Understanding key performance characteristics of bioreactors and how they change with scale is critical to developing high throughput processes. Our use of computational fluid dynamics modelling approach predicts critical metrics, allowing you to scale up your process efficiently and effectively.
If you would like to find out more download the one page summary of our approach below, and book a call to discuss how this can help with your requirements,
Medical interventions concerning blood flow need to be careful not to damage the blood. Our approach to using advanced fluid models and cloud computing provides a more accurate prediction of blood flow, which gives a better measure of damage metrics.
Read 'Pump up the accuracy' on our blog.
Contact us to book a call to discuss how we can help your blood flow models give better results.
Airborne transmission is becoming accepted as a significant route for the transmission of coronavirus. Airborne transmission is more prominent in enclosed spaces. We can help you understand and improve the effectiveness of your workplace ventilation to help reduce transmission risk, and contribute to your return to work risk assessment.
We use computational fluid dynamics to illustrate the areas in your workplace that are being ventilated less effectively (shown in blue in the image above), and which can be improved by desk or floor fans placed in specific locations.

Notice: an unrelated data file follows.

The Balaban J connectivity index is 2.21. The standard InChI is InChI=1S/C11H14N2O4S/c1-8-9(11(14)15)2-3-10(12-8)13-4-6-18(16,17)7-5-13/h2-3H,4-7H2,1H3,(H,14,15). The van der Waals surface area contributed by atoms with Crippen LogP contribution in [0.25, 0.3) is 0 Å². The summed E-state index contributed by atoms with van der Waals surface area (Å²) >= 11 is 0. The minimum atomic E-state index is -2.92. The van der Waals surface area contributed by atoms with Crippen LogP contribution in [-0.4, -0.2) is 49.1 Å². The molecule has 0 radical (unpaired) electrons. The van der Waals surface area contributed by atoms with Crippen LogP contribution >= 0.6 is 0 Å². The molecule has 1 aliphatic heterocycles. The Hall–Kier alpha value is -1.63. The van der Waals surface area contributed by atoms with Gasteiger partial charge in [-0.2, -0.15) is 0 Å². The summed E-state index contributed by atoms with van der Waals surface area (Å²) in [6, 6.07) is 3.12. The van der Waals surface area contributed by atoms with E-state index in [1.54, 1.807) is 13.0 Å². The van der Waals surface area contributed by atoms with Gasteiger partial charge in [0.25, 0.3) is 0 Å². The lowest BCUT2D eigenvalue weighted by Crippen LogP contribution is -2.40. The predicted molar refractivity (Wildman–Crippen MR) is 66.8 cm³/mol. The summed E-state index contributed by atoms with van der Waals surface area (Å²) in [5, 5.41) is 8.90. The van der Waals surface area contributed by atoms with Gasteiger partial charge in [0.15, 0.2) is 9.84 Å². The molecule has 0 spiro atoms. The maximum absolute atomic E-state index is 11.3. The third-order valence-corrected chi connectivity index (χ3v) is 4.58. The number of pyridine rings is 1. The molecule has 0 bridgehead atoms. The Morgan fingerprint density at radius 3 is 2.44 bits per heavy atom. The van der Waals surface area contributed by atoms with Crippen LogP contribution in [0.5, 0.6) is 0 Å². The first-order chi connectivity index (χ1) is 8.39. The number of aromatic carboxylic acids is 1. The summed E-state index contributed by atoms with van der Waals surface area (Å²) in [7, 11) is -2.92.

Computational fluid dynamics also allows us to show the paths the air takes within the workplace. This allows bespoke distributed seating plans to be designed which minimise the amount of air paths between seated desks.
Lab-on-a-chip devices, used in medical devices for processing samples and diagnosing illness, encompass intricate micro-scale circuits and channels, and require controlled manipulation of small quantities of liquids. One technique for control is through the use of the electro-wetting properties of the liquid - it's surface tension dependence on electric field strength. By locally controlling the electric field, microfluidic droplets can be moved and split as required for the process at hand. Computational fluid dynamics (CFD) can be used to model these processes, as shown in the animation below